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Jonathan Karl: McCain presses on with campaign-finance reform

Jonathan Karl
Jonathan Karl  

CNN Congressional Correspondent Jonathan Karl reports on John McCain's bid to push campaign-finance reform through the Senate.

Q: Is McCain getting closer to having his legislation passed?

KARL: John McCain is acting like his campaign for president never ended. Stepping on the toes of Republicans like Trent Lott and others who want to work on President Bush's agenda first, McCain is forging ahead with campaign-finance reform that looks more like a national campaign, much more so than just another bit of legislation working its way through the Senate.

McCain held a press conference Monday with Russ Feingold and several other Democratic and Republican co-sponsors. He announced his bill and then walked down to the Senate and formally introduced his bill. And he waged a media offensive. He was on all three network morning shows Monday, a network show trifecta.

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Tuesday, he, along with a whole host of special interest groups in favor of campaign-finance reform, is to announce a national campaign on the issue that will include townhall meetings in the states of McCain's fellow senators who are either undecided on the issue or opposed to it.

So, McCain is not wasting any time in giving the new president a little bit of a headache.

Q: How is the Senate Republican leadership reacting to McCain's efforts?

KARL: Cautiously.

They are very, very cautious. Trent Lott simply doesn't want to have a big battle with McCain over this right now. And Lott is making noises that sound like he is ready to compromise -- if not on the substance of the issue, certainly on the timing. And the timing is very important to McCain because he wants to get started right away. He doesn't want to wait for Bush's agenda to go first.

McCain says you've got to start with campaign-finance reform. But Lott says he is confident he can come to an agreement with McCain and is saying he would be willing to see a full Senate debate and vote on the issue by possibly late March, which is coming a long way for Lott. Lott originally said it should wait for the end of the year and then he said maybe by the end of summer.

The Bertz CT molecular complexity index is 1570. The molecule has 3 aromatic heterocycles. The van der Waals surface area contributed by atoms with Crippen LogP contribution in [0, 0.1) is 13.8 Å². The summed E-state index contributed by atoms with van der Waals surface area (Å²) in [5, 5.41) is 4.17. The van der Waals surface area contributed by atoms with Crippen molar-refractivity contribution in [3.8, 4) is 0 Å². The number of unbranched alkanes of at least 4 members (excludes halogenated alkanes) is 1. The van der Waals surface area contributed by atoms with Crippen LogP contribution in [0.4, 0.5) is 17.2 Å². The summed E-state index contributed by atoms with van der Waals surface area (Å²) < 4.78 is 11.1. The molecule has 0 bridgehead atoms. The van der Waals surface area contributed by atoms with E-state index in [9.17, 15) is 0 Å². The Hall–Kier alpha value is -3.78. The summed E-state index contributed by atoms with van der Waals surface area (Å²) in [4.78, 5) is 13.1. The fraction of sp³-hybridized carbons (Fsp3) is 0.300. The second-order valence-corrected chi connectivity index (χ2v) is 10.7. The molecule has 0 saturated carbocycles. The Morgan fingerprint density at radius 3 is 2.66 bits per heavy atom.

Now, Lott seems to be almost resigned to the fact that this will be one of the first bits of business for the Senate.

Q: What are the political motivations for McCain to be pushing for campaign-finance reform now?

KARL: McCain is a warrior. McCain is as driven as I've ever seen. He is approaching this in all-out way because he believes he has a mandate. There's a lot of talk about a new president's mandate. But McCain said point blank on Monday that "I have a mandate too."

That's kind of an unusual way to put it given the fact he lost to Bush in the primaries. But he believes that while he lost to Bush, his overall message of campaign-finance reform resonated throughout the country and with people in both parties.

McCain believes that if he waits on this, he'll lose the momentum that he has.

Q: Is this the start of McCain's presidential bid in 2004?

KARL: I really don't think so.

McCain had a scare late last August with skin cancer, a very serious scare. And he's been fairly emphatic that he will never run for president again. So, I don't see a lot of wiggle room there.

It's always possible he could change his mind, but there's a real sense from McCain and his top people that it is very unlikely he'll ever run for president again.

But clearly, the presidential campaign for John McCain was the absolute highlight of his political life. In many ways, he's nostalgic about it and humbled by the support he had. And he's eager to never lose the energy that drove his campaign.


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Tuesday, January 23, 2001


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